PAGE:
Jerome Delay, Associated Press
BANGUI, Central African Republic — The mostly Muslim fighters who control Central African Republic patrolled neighborhoods across its capital on Sunday despite an order to return to their barracks, reflecting the sectarian tensions still rippling across the impoverished nation.
Aid officials reported Sunday that the fighters had abducted at least nine wounded men from a hospital in Bangui last week and then killed them, all part of the spasm of violence that has engulfed the capital.
French forces are leading a U.N.-sanctioned intervention launched Thursday to stem violence that the French foreign minister said Sunday had killed at least 394 people in the past few days.
President Michel Djotodia has formally dissolved the Seleka rebel alliance that brought him to power in a March coup that overthrew the long-serving, Christian-backed president. They now consider themselves the national army. As scores of French troops arrived over recent days to help secure the beleaguered capital, Djotodia had urged the former Seleka rebels to get off the streets.
Yet despite the order, the ex-rebels' spray-painted pickup trucks bounced Sunday over rutted roads around Bangui, particularly in several predominantly Muslim neighborhoods. Half a dozen ex-Seleka fighters sat near a major hospital in the capital Sunday with a pickup truck full of rocket-propelled grenades.
Meanwhile, aid officials who spoke on condition of anonymity for fear of recriminations, told The Associated Press that the ex-Seleka fighters had stormed Amite Hospital on Thursday and abducted at least nine patients by gunpoint in front of horrified medical staff. The bodies of 11 young men were later found just outside the hospital, officials said.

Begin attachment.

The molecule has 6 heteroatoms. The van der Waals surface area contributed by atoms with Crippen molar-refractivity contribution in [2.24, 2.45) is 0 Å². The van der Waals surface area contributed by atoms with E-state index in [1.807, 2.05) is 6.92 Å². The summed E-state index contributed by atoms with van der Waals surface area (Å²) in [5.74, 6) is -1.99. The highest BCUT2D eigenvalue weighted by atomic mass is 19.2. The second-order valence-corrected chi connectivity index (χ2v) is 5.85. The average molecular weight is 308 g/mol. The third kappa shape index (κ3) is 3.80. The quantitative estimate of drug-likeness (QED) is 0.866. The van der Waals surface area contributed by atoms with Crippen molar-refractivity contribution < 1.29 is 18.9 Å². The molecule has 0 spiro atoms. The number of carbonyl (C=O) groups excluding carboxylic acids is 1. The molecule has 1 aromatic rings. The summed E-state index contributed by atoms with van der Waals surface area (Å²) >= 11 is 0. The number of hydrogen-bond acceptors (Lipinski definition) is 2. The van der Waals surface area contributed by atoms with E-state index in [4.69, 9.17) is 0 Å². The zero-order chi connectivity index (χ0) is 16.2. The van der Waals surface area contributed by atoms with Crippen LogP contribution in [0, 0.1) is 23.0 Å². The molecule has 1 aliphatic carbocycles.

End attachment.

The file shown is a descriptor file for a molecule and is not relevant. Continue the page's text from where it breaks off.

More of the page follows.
The victims were suspected of being members of a Christian militia that attacked the capital on Thursday. That attack unleashed retaliatory violence across the city, and the local Red Cross said nearly 400 bodies had been collected as of late Saturday.
Dozens of unclaimed corpses lay under white plastic sheeting in a cement courtyard outside the hospital. The buzz of flies was deafening and the stench of death overwhelming to passers-by. Officials expected the death toll to rise further.
"We're sending out five more teams today, as we are still finding bodies several days later," said Jean-Moise Modessi-Waguedo, head of emergency operations for the local Red Cross. He spoke through a mask covering his face.
French forces fanned out across Bangui on Sunday and also had made their way north to the highly volatile town of Bossangoa, where some 40,000 Christians are seeking refuge at a Catholic mission and more than 7,000 Muslims have also fled their homes amid the rising sectarian violence. Thousands of locals have also fled to the Bangui airport to seek the protection of French soldiers.
French President Francois Hollande announced Saturday that France was raising its Central African Republic deployment to 1,600 troops — 400 more than first announced for the mission in its former colony.
Later, his office said African Union nations also had agreed to increase their total deployment to 6,000 troops for the Central African nation — up from about 2,500 now, and nearly double the projected rollout of 3,600 by year's end.
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